December 4, 2010 — The American Herbal Products Association (AHPA), in conjunction with the University of Southern California School of Pharmacy, held a 2-day, hands-on educational training program titled “Microscopic Identification of Popular Botanical Materials” to teach basic microscopy skills within the context of herbal supplement ingredient identification.
The course was AHPA’s most recent effort to assist industry in meeting the challenge of achieving 100 percent accurate ingredient identity verification.
The Food and Drug Administration’s current good manufacturing practice (cGMP) rule for dietary supplements (21 CFR 111) requires manufacturers to conduct identity testing of each dietary ingredient prior to using it in products or formulas. AHPA designed this course to introduce participants — both those already working in dietary supplement companies as well as those aspiring to do so — to the skills required to maintain compliance with this requirement.
The course familiarized participants with various plant parts at the microscopic level. The instructor, Elan Mikel Sudberg, CEO of Alkemist Pharmaceuticals, guided participants through several levels of magnification to create an understanding of the characteristic cellular features of each plant part examined using botanical microscopy techniques developed over the last century by botanists all over the world.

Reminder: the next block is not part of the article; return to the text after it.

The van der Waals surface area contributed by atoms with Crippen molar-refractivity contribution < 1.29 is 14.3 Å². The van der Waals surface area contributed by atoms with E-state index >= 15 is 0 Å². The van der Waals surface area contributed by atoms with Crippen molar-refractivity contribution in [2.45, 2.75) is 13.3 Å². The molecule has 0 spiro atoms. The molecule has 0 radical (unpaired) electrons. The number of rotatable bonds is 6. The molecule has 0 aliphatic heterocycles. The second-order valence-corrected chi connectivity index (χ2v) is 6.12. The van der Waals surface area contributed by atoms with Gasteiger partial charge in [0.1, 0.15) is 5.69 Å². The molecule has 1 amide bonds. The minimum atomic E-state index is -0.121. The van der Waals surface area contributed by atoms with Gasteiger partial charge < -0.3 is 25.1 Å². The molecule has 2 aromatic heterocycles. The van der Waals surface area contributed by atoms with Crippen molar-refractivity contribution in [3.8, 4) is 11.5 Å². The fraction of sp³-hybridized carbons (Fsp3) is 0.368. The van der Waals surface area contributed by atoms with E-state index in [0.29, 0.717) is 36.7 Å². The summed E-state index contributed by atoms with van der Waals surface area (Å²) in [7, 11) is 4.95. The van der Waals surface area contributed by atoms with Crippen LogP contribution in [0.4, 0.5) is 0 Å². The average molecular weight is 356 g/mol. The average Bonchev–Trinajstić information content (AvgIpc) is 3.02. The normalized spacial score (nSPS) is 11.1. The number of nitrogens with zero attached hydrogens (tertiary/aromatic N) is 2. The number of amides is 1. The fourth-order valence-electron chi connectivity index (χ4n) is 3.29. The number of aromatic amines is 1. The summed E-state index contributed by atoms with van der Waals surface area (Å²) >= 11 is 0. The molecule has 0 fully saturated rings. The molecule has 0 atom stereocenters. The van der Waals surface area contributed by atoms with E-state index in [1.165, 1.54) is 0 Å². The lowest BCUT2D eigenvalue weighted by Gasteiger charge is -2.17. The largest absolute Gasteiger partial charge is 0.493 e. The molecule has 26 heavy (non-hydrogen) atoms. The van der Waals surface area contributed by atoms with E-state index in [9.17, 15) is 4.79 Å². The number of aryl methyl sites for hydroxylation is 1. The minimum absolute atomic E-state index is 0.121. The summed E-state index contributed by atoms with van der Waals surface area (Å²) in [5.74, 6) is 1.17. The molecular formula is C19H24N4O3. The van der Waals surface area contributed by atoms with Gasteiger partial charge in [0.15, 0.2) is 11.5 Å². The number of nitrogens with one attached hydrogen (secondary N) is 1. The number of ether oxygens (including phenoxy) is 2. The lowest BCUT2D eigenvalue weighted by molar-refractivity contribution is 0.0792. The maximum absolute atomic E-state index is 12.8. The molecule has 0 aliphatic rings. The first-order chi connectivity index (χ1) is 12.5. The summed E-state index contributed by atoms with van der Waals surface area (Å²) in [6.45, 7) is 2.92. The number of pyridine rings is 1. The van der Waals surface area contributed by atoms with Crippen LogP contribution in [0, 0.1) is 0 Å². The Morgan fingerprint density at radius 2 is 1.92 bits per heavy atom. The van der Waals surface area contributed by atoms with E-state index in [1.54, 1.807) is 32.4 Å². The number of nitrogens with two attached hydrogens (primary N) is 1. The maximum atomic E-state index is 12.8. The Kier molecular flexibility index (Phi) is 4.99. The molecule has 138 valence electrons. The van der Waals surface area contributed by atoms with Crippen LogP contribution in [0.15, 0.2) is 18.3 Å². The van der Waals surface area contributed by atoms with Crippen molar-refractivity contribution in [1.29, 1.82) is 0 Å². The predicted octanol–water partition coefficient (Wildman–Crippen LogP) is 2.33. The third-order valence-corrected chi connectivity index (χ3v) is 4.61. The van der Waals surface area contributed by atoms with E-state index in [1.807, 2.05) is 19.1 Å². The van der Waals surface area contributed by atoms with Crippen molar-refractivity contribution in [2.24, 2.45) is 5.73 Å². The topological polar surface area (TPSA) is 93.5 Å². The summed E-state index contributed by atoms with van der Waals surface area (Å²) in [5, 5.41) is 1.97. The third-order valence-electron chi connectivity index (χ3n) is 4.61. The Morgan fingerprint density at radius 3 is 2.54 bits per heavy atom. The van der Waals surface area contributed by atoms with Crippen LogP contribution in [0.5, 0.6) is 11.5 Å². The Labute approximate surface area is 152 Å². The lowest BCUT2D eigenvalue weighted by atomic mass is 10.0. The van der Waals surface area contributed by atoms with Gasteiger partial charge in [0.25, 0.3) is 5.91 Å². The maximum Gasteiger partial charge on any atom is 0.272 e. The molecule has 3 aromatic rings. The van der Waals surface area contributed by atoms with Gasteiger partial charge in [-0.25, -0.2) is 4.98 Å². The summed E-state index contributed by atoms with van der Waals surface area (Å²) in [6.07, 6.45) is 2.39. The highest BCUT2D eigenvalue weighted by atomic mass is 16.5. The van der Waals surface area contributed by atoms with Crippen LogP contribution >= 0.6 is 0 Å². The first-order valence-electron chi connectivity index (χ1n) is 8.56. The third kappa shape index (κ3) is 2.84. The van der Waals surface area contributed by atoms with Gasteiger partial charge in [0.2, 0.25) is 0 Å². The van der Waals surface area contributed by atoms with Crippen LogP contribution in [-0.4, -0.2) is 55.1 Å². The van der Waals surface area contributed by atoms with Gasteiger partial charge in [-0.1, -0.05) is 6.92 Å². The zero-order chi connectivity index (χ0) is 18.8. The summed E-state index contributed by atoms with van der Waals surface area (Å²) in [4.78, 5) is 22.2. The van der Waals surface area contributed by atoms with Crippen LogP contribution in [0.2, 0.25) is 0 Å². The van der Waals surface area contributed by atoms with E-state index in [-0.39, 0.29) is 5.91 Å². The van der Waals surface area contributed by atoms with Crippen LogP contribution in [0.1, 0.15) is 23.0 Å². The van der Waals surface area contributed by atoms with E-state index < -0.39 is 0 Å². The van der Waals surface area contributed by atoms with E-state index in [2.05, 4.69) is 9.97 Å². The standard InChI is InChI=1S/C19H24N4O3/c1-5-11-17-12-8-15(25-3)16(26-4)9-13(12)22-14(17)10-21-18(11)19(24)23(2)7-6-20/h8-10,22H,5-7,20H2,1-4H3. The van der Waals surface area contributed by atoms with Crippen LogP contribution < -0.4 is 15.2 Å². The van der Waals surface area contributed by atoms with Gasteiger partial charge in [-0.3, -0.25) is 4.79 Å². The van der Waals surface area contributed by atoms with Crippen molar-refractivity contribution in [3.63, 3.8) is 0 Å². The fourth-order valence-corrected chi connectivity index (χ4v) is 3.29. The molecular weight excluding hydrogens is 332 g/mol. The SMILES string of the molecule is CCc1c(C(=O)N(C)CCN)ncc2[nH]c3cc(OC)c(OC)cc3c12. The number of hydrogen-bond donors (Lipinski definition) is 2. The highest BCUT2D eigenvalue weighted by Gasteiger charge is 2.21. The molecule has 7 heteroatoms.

“Educational projects such as this one are essential to spreading interest in botanical microscopy,” said Dr. Sudberg. “The students were highly motivated and it was exciting to introduce them to the principles of this discipline, which will be in high demand as the herbal supplements industry continues to grow.”
“We were proud to host this event,” remarked Dr. Roger A. Clemens, Associate Director of the Regulatory Science program at the University of Southern California School of Pharmacy. “A broader understanding of the principles of ingredient identification is essential to ensuring the continued viability of herbs and herb-derived components in foods and dietary supplements,” he added.
Information was presented in morphological groups such as barks, roots, leaves and seeds, and their characteristic microscopic components. The basic structure of the various tissue types was discussed and identified using examples from a vast database of microscopic botanical images. The program achieved its goal of providing participants with the experience necessary to confidently conduct microscopic analysis on a variety of popular botanical ingredients.
Source: American Herbal Products Association, www.ahpa.org